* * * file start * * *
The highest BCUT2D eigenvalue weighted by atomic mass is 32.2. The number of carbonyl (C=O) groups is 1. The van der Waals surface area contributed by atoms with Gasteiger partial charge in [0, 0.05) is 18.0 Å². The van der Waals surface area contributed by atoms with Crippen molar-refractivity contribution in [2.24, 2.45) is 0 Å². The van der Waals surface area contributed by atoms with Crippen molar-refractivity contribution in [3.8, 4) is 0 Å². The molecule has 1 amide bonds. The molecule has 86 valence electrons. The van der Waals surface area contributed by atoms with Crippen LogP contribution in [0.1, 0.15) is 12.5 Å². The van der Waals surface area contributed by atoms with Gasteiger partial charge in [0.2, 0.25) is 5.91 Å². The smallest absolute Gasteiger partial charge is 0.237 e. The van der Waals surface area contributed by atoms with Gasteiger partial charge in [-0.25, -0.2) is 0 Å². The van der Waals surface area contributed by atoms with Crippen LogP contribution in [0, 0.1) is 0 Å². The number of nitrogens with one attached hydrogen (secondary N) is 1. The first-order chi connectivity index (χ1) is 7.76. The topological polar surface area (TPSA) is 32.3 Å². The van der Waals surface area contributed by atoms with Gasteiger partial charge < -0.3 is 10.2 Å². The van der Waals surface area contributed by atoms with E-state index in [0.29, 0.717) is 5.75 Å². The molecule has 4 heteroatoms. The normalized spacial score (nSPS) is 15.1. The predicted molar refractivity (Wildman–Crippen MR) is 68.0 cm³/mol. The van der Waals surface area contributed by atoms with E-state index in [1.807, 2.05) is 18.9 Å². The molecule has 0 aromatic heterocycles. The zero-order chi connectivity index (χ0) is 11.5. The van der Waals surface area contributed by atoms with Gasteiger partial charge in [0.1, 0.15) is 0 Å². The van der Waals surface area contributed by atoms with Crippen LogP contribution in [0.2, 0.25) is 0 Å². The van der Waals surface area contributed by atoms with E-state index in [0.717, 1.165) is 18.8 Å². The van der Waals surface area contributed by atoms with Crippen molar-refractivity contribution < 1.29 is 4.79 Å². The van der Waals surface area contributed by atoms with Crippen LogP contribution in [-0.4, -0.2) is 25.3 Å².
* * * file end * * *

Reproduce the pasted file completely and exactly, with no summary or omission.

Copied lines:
The highest BCUT2D eigenvalue weighted by atomic mass is 32.2. The number of carbonyl (C=O) groups is 1. The van der Waals surface area contributed by atoms with Gasteiger partial charge in [0, 0.05) is 18.0 Å². The van der Waals surface area contributed by atoms with Crippen molar-refractivity contribution in [2.24, 2.45) is 0 Å². The van der Waals surface area contributed by atoms with Crippen molar-refractivity contribution in [3.8, 4) is 0 Å². The molecule has 1 amide bonds. The molecule has 86 valence electrons. The van der Waals surface area contributed by atoms with Crippen LogP contribution in [0.1, 0.15) is 12.5 Å². The van der Waals surface area contributed by atoms with Gasteiger partial charge in [0.2, 0.25) is 5.91 Å². The smallest absolute Gasteiger partial charge is 0.237 e. The van der Waals surface area contributed by atoms with Gasteiger partial charge in [-0.25, -0.2) is 0 Å². The van der Waals surface area contributed by atoms with Crippen LogP contribution in [0, 0.1) is 0 Å². The number of nitrogens with one attached hydrogen (secondary N) is 1. The first-order chi connectivity index (χ1) is 7.76. The topological polar surface area (TPSA) is 32.3 Å². The van der Waals surface area contributed by atoms with Gasteiger partial charge < -0.3 is 10.2 Å². The van der Waals surface area contributed by atoms with E-state index in [0.29, 0.717) is 5.75 Å². The molecule has 4 heteroatoms. The normalized spacial score (nSPS) is 15.1. The predicted molar refractivity (Wildman–Crippen MR) is 68.0 cm³/mol. The van der Waals surface area contributed by atoms with E-state index in [1.807, 2.05) is 18.9 Å². The molecule has 0 aromatic heterocycles. The zero-order chi connectivity index (χ0) is 11.5. The van der Waals surface area contributed by atoms with Gasteiger partial charge in [0.1, 0.15) is 0 Å². The van der Waals surface area contributed by atoms with Crippen LogP contribution in [0.2, 0.25) is 0 Å². The van der Waals surface area contributed by atoms with E-state index in [0.717, 1.165) is 18.8 Å². The van der Waals surface area contributed by atoms with Crippen molar-refractivity contribution < 1.29 is 4.79 Å². The van der Waals surface area contributed by atoms with Crippen LogP contribution in [-0.4, -0.2) is 25.3 Å².